Disruptions in their work programs increased as the contractors, deprived of army orders, reduced their schedules or endeavored to introduce new manufacturing techniques.

Enoch Cobb Wines

For the initial part of his career, Enoch Cobb Wines (born in 1806) taught at and/or ran schools in Vermont, Philadelphia and Washington, D.C. and his native New Jersey. Then in 1848 he became a Congregational minister, serving churches in Vermont and NY. About a decade later he resumed the educator role by becoming president of the City University of St. Louis. He resigned to become secretary of the New York Prison Association in 1862.

For the next 17 years Wines was a -- if not the -- leading figure in American corrections. He co-wrote the Report on the Prisons and Reformatories of the United States and Canada (1867), a major factor in the institutional reform movement. He was a prime mover behind the formation of the National Prison Association, led its important Cincinnati meeting in 1870, and continued as its secretary until his death in 1879. In 1954, the national group changed its name to the American Correctional Association.

Wines served as the U.S. representative to the International Penitentiary Congress, attended by the delegates from 26 nations in 1872. Congress appointed him to chair a permanent international corrections commission.

He wrote that of all the reformatory influences, religion is the most important because it is the most powerful in its action on the human heart and life. Wines advocated indeterminate sentences, treatment, parole and that moral forces replace physical force.

[Image selection & caption by NYCHS webmaster]

A destructive fire, apparently of accidental origin, gutted the shops and part of the engine house at the penitentiary in 11865, suspended all production for a time there, and apparently prompted several lads at the House of Refuge to start a fire in its work shop a few months later.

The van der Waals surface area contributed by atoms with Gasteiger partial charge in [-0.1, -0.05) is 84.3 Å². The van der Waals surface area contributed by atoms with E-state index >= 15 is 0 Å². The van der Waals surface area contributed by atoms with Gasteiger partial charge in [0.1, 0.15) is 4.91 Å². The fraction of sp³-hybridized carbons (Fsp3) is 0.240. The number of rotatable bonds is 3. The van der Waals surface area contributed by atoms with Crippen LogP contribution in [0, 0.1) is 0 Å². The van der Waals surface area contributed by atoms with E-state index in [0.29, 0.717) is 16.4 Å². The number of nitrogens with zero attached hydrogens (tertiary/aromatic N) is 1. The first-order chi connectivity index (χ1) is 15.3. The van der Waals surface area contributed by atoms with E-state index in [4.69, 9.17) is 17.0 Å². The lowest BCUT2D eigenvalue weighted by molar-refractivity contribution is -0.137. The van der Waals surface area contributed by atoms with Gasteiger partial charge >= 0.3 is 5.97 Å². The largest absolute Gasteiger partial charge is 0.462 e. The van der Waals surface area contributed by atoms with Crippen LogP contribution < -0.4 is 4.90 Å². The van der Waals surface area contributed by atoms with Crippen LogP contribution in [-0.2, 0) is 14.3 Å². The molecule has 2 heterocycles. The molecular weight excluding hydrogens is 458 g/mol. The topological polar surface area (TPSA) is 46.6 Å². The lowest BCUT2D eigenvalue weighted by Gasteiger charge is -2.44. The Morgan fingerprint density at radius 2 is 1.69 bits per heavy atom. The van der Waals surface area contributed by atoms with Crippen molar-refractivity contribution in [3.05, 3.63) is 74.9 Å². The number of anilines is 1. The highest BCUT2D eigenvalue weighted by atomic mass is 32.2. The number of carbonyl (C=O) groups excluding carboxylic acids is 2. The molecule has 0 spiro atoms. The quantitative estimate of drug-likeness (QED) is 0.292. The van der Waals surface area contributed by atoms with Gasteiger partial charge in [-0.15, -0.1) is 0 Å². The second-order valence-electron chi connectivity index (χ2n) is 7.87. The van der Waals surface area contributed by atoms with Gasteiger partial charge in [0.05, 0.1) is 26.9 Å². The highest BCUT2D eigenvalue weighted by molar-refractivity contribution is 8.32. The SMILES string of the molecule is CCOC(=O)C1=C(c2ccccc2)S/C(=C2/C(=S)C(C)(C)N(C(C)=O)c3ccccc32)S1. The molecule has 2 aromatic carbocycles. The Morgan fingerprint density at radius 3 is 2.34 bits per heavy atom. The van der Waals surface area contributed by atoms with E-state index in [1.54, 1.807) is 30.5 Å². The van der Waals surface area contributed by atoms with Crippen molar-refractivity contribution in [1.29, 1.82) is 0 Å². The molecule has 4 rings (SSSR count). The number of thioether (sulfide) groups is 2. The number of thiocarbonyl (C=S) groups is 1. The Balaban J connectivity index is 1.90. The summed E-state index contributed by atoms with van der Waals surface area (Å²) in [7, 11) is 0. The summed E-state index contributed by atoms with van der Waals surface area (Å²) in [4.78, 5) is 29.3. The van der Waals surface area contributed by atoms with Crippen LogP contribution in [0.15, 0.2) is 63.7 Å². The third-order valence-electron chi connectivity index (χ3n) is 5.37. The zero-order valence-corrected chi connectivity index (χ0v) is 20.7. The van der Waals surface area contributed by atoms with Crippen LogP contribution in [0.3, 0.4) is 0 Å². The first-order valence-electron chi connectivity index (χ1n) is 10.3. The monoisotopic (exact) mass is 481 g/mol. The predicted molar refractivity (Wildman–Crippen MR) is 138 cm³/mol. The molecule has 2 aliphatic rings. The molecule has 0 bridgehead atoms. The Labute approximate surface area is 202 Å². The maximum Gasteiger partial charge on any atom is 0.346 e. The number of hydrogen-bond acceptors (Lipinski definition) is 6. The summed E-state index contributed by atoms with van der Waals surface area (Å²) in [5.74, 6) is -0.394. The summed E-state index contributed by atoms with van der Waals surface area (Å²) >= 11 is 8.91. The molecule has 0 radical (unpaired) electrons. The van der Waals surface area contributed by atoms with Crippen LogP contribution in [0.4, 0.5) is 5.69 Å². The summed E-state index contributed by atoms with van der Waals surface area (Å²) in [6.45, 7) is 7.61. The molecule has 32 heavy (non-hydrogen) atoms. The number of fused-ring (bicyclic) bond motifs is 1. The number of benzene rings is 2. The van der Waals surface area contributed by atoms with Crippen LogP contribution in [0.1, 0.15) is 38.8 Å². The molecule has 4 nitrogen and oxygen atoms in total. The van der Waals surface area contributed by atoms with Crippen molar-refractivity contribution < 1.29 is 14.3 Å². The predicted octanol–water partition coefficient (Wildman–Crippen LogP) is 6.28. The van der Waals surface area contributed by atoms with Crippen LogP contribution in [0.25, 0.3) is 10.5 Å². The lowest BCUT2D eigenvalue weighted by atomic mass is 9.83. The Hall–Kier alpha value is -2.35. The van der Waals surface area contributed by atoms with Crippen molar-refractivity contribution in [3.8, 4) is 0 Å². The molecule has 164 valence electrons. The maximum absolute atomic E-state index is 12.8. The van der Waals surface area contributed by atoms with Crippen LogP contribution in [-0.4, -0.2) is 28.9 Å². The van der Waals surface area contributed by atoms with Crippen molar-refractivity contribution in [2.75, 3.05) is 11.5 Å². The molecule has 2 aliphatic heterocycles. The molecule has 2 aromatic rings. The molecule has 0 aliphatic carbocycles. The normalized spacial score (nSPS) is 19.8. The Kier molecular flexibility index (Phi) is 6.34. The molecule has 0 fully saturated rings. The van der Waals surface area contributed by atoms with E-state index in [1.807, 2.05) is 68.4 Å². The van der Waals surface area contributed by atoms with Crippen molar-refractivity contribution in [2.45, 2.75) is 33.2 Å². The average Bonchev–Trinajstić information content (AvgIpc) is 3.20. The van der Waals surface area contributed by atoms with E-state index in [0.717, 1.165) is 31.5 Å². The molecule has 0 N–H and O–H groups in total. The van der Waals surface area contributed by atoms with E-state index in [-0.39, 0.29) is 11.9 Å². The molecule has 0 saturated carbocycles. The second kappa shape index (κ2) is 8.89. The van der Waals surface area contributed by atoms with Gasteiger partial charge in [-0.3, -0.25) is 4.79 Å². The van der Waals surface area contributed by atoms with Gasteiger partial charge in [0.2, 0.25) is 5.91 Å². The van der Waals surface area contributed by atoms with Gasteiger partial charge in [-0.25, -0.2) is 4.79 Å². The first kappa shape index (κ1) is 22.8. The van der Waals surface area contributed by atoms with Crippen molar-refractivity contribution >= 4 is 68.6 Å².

That fire was quickly extinguished with the aid of a water system installed in the previous year, and the rebuilding of the penitentiary facilitated the introduction of several improvements including the provision of running water in its cell blocks and shops too.

But slack employment coupled with increased commitments at the House of Refuge seriously disrupted its discipline. Several outbreaks of violence prompted an investigation that brought many sorry details to light.

Although the investigators cleared Superintendent Wood of the more flagrant charges, they took a grave view of the breakdown in discipline, placing part of the blame on the brutal character of some of the production foremen hired by the contractors.

Final responsibility, however, rested with the superintendent who tendered his resignation at the end of the year.

Unfortunately the institution's deficiencies were not easily corrected, and his successor, after a succession of frustrating disturbances, also resigned.

Finally George J. Whitney, the new president of the board, persuaded Levi S. Fulton, whose management of the penitentiary had proved exemplary, to resign that post in 1870 and assume charge at the House of Refuge.

To restore order at the House of Refuge Superintendent Fulton terminated a contract which had mixed a number of outside workmen with the inmates to boost production but with deleterious effects on the boys involved.

He also introduced a program of military drills and a system of merit badges patterned after a scheme devised at the Chicago House of Correction and described at the first National Prison Convention which he had attended at Cincinnati the year before.

He endorsed a recommendation by Enoch Cobb Wines of the New York Prison Association that all contract labor be abolished in juvenile institutions, and in testimony before a New York State Commission on Prison Labor, he advocated that all productive activity should be entrusted to the management of the superintendent and his staff.

But since most state officials feared a breakdown in discipline if any interruption in the work schedule occurred, action on the proposal was deferred.